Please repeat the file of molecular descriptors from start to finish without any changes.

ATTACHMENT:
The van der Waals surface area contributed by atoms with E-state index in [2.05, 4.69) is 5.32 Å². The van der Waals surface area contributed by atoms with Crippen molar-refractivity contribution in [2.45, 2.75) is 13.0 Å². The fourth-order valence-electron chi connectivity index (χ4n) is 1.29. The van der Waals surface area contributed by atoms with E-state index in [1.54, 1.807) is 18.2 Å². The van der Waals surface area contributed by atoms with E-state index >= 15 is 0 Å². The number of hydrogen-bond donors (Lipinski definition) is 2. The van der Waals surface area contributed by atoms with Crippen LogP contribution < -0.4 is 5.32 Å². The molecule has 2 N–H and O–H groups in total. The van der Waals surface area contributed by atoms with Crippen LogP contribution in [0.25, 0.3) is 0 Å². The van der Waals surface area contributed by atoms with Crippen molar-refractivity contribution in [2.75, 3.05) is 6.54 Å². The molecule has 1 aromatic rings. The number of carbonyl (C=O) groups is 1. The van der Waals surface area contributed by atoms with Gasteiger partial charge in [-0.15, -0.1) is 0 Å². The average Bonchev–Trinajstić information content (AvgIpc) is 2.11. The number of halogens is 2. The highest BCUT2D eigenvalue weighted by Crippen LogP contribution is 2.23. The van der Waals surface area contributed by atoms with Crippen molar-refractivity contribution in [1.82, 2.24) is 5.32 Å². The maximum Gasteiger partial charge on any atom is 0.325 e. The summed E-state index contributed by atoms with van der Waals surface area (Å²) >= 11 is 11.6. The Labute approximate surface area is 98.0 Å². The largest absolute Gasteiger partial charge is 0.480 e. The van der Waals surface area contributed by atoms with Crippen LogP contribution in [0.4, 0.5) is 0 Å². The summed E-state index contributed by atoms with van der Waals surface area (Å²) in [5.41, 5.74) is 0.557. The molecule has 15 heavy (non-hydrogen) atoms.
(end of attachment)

The van der Waals surface area contributed by atoms with E-state index in [2.05, 4.69) is 5.32 Å². The van der Waals surface area contributed by atoms with Crippen molar-refractivity contribution in [2.45, 2.75) is 13.0 Å². The fourth-order valence-electron chi connectivity index (χ4n) is 1.29. The van der Waals surface area contributed by atoms with E-state index in [1.54, 1.807) is 18.2 Å². The van der Waals surface area contributed by atoms with E-state index >= 15 is 0 Å². The number of hydrogen-bond donors (Lipinski definition) is 2. The van der Waals surface area contributed by atoms with Crippen LogP contribution < -0.4 is 5.32 Å². The molecule has 2 N–H and O–H groups in total. The van der Waals surface area contributed by atoms with Crippen LogP contribution in [0.25, 0.3) is 0 Å². The van der Waals surface area contributed by atoms with Crippen molar-refractivity contribution in [2.75, 3.05) is 6.54 Å². The molecule has 1 aromatic rings. The number of carbonyl (C=O) groups is 1. The van der Waals surface area contributed by atoms with Gasteiger partial charge in [-0.15, -0.1) is 0 Å². The average Bonchev–Trinajstić information content (AvgIpc) is 2.11. The number of halogens is 2. The highest BCUT2D eigenvalue weighted by Crippen LogP contribution is 2.23. The van der Waals surface area contributed by atoms with Crippen molar-refractivity contribution in [1.82, 2.24) is 5.32 Å². The maximum Gasteiger partial charge on any atom is 0.325 e. The summed E-state index contributed by atoms with van der Waals surface area (Å²) >= 11 is 11.6. The Labute approximate surface area is 98.0 Å². The largest absolute Gasteiger partial charge is 0.480 e. The van der Waals surface area contributed by atoms with Crippen LogP contribution in [0.4, 0.5) is 0 Å². The summed E-state index contributed by atoms with van der Waals surface area (Å²) in [5.41, 5.74) is 0.557. The molecule has 15 heavy (non-hydrogen) atoms.